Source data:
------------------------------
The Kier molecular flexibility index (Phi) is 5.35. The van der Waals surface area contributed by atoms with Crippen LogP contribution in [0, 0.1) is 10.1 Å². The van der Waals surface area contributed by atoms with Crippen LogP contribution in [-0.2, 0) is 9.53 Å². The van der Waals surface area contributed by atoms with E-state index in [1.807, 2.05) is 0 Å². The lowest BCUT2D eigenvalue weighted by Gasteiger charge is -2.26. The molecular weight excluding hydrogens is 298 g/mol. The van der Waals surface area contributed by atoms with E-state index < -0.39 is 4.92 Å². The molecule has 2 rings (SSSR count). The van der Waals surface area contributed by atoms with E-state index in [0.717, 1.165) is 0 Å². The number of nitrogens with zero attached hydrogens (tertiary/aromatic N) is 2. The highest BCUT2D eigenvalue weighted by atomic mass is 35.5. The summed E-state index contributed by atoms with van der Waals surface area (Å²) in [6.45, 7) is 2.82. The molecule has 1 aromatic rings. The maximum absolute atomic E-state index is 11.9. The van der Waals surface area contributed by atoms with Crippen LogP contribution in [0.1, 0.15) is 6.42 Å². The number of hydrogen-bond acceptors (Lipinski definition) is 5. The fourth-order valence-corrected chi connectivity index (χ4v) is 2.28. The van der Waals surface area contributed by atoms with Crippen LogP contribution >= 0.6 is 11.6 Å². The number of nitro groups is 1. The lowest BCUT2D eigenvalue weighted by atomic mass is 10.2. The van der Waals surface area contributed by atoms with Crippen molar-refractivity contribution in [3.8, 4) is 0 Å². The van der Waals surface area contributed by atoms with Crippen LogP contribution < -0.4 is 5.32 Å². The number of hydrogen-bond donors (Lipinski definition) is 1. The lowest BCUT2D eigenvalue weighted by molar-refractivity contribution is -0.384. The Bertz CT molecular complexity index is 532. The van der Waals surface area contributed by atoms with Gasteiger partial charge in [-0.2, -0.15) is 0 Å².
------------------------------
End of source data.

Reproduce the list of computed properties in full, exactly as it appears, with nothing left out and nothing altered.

The Kier molecular flexibility index (Phi) is 5.35. The van der Waals surface area contributed by atoms with Crippen LogP contribution in [0, 0.1) is 10.1 Å². The van der Waals surface area contributed by atoms with Crippen LogP contribution in [-0.2, 0) is 9.53 Å². The van der Waals surface area contributed by atoms with E-state index in [1.807, 2.05) is 0 Å². The lowest BCUT2D eigenvalue weighted by Gasteiger charge is -2.26. The molecular weight excluding hydrogens is 298 g/mol. The van der Waals surface area contributed by atoms with E-state index < -0.39 is 4.92 Å². The molecule has 2 rings (SSSR count). The van der Waals surface area contributed by atoms with E-state index in [0.717, 1.165) is 0 Å². The number of nitrogens with zero attached hydrogens (tertiary/aromatic N) is 2. The highest BCUT2D eigenvalue weighted by atomic mass is 35.5. The summed E-state index contributed by atoms with van der Waals surface area (Å²) in [6.45, 7) is 2.82. The molecule has 1 aromatic rings. The maximum absolute atomic E-state index is 11.9. The van der Waals surface area contributed by atoms with Crippen LogP contribution in [0.1, 0.15) is 6.42 Å². The number of hydrogen-bond acceptors (Lipinski definition) is 5. The fourth-order valence-corrected chi connectivity index (χ4v) is 2.28. The van der Waals surface area contributed by atoms with Crippen LogP contribution >= 0.6 is 11.6 Å². The number of nitro groups is 1. The lowest BCUT2D eigenvalue weighted by atomic mass is 10.2. The van der Waals surface area contributed by atoms with Crippen molar-refractivity contribution in [3.8, 4) is 0 Å². The van der Waals surface area contributed by atoms with Crippen LogP contribution < -0.4 is 5.32 Å². The number of hydrogen-bond donors (Lipinski definition) is 1. The lowest BCUT2D eigenvalue weighted by molar-refractivity contribution is -0.384. The Bertz CT molecular complexity index is 532. The van der Waals surface area contributed by atoms with Gasteiger partial charge in [-0.2, -0.15) is 0 Å².